The Times       August 25, 2006

  Where next?

  Playing to the gallery
  The man behind Saga Holidays is using art to regenerate Folkestone, says
Mary Gold

  FOLKESTONE is getting a facelift on a huge scale — and about time too, you
may say. Once the most genteel of resorts on the South Coast, it was sent
into a spiral of decline when holidaymakers swapped the British seaside for
the guaranteed sunshine of the Costa del Sol. It should also be said that
the planners did worse things to the town than wartime bombing raids.
  But that was then, and this is now. After a long period of static or
falling prices, property prices are up by just under 3 per cent since the
start of this year — a modest rise perhaps, but a stronger rise than in
other South Coast resorts such as Ramsgate and Hastings, according to the
property data company Hometrack. Now Folkestone is fizzing like a bottle of
pop and no mistake. Everywhere you look there are builders, hod carriers and
painters in white overalls. Shopfronts are being given a lick of paint,
windows are being cleaned and name plates polished. And it’s all down to one
man — well, one man and a few of his carefully chosen experts.
  Roger De Haan sold his Saga holiday empire two years ago and could have
found himself at a bit of a loose end, which is probably something of an
understatement when you have built up a business and then sold it for £1.35
billion. Instead he has been working ten-hour days to revitalise the
fortunes of Folkestone. “My wife says she sees less of me since I retired
than she did before,” he says.
  A keen observer of the property market for many years, De Haan recognised
that other towns and cities had transformed themselves by latching on to the
“gallery effect”, attracting artists and designers into run-down areas to
turn back the tide of dereliction. De Haan says: “I have no business
interest in this project, but I have lived all my life in Folkestone and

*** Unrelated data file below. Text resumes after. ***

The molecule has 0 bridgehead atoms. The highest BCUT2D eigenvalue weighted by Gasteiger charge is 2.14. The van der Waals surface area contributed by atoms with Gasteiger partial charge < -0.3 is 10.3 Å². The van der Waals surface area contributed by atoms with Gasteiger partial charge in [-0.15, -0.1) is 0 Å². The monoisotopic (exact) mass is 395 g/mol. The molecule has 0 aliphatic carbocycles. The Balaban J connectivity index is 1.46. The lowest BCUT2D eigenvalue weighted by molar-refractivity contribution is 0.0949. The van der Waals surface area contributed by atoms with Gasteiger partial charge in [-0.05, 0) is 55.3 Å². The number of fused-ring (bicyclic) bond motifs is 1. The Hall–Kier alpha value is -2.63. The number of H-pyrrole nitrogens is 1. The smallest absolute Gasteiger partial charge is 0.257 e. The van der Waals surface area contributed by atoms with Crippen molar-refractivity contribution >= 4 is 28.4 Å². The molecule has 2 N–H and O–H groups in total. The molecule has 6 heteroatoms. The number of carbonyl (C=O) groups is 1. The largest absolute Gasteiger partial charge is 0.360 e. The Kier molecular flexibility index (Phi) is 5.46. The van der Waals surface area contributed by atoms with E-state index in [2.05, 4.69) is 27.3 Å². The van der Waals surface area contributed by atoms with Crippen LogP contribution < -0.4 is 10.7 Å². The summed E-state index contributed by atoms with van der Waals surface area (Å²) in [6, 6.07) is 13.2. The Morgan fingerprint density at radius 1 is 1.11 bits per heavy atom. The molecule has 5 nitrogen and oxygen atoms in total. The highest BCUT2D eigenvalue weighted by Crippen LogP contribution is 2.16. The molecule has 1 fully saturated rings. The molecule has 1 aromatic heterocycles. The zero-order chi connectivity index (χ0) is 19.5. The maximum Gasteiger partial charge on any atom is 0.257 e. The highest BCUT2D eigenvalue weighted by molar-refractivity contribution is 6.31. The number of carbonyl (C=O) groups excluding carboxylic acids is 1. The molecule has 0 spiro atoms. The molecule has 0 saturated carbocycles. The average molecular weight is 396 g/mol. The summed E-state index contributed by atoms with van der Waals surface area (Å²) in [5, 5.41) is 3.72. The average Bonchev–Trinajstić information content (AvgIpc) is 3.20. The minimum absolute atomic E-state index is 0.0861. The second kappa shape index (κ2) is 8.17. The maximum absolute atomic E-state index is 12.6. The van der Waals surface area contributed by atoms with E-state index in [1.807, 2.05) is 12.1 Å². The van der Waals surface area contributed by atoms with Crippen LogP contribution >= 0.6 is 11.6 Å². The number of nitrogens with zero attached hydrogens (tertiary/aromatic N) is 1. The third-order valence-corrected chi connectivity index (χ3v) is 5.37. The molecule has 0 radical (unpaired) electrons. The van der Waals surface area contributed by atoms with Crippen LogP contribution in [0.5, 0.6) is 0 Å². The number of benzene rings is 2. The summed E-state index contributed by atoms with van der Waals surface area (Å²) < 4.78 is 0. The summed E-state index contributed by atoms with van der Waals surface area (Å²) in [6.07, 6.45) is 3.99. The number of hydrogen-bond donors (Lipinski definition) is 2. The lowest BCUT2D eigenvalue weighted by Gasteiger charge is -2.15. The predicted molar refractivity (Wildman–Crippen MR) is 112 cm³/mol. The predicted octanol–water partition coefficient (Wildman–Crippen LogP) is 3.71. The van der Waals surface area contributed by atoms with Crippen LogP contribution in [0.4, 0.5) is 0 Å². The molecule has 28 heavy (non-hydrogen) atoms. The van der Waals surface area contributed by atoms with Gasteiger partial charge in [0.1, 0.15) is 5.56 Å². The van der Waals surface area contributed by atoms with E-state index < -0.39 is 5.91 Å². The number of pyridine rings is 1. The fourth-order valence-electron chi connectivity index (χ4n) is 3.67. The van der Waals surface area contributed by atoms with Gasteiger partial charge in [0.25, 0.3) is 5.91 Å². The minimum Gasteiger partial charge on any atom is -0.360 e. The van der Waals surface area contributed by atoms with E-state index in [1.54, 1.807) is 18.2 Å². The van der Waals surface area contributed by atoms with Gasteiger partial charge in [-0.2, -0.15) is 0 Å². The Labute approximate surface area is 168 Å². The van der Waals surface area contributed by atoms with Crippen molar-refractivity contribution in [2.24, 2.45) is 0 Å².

feel passionately about the place. I knew I could do something positive.”
  As a result, the Old High Street has been repackaged as the Creative
Quarter, attracting galleries, fashionable florists, website designers and
film production companies. De Haan’s Creative Foundation is snapping up
tatty shops and cafés as they come on to the market, sending in the builders
to make them into highly desirable showcases with living accommodation
above, painting them in bright fondant-fancy colours and then letting them
out to the right people at peppercorn rents.
  Shared studio spaces start at a very reasonable £14 a week, but the
average price is about £35 a week without accommodation. Prices for
apartments range from £400-£550 a month, depending on the size. The flats
above the galleries are very nicely done, with wooden floors, carefully
thought-out lighting and, in some cases, spectacular roof terraces big
enough to hold parties. Sounds tempting, doesn’t it? But don’t all rush at
once — anyone who applies needs to be a practising artist who will play an
active part in the regeneration process.
  “We want to build a new community,” says Peter Bettley, the quietly
dynamic PR manager of the Creative Foundation. “We have noticed that when we do up a place the people in the shops on either side start to realise that
their shop looks a bit rough by comparison, so they are raising their game
as well.”
  Carol March and Maria Smith opened their shop, Wild for Flowers, in the
Old High Street just over a year ago and say that it’s doing “fabulously
well”. They say they couldn’t have gone into business on their own without
the support of the Creative Foundation. “The rent is manageable and we feel
that we’re part of something bigger, a community of artists,” they say.
  Philip Gearing, of Foster Gearing, the design consultants involved in the
project, insists that Folkestone can reinvent itself in the way that
Barcelona did 30 years ago. He says: “There was a time when town planners
turned their backs on the sea. In Barcelona they even had a huge wall to
block it out, but then people realised that, if you embrace the water, it
gives people a good feeling. The same thing happened in Brighton and
Whitstable, to great effect.”
  Over the next ten years the new Folkestone is aiming to have a spanking
new harbour on the 14-acre site that De Haan has bought for £11 million. It
will be totally redesigned by Foster and Partners and will include a marina
for 200 yachts and a satellite campus of the University of Greenwich and
Canterbury Christ Church University. Elsewhere in the town will be a
sculpture park, a performing arts complex in Tontine Street, and several
university buildings created from Victorian warehouses.
  Talks are also in progress to add a fast ferry link to France for
passengers and cars only — the streets of Folkestone cannot cope with heavy
lorries. Add the high-speed rail link, due to open in 2009, with an hourly
service to London that will slash the fastest train journey from one hour 38
minutes to one hour three minutes and you can see why the mood in the town
is upbeat. Hey, even the seagulls look smug.
  The Creative Foundation: 01303 245799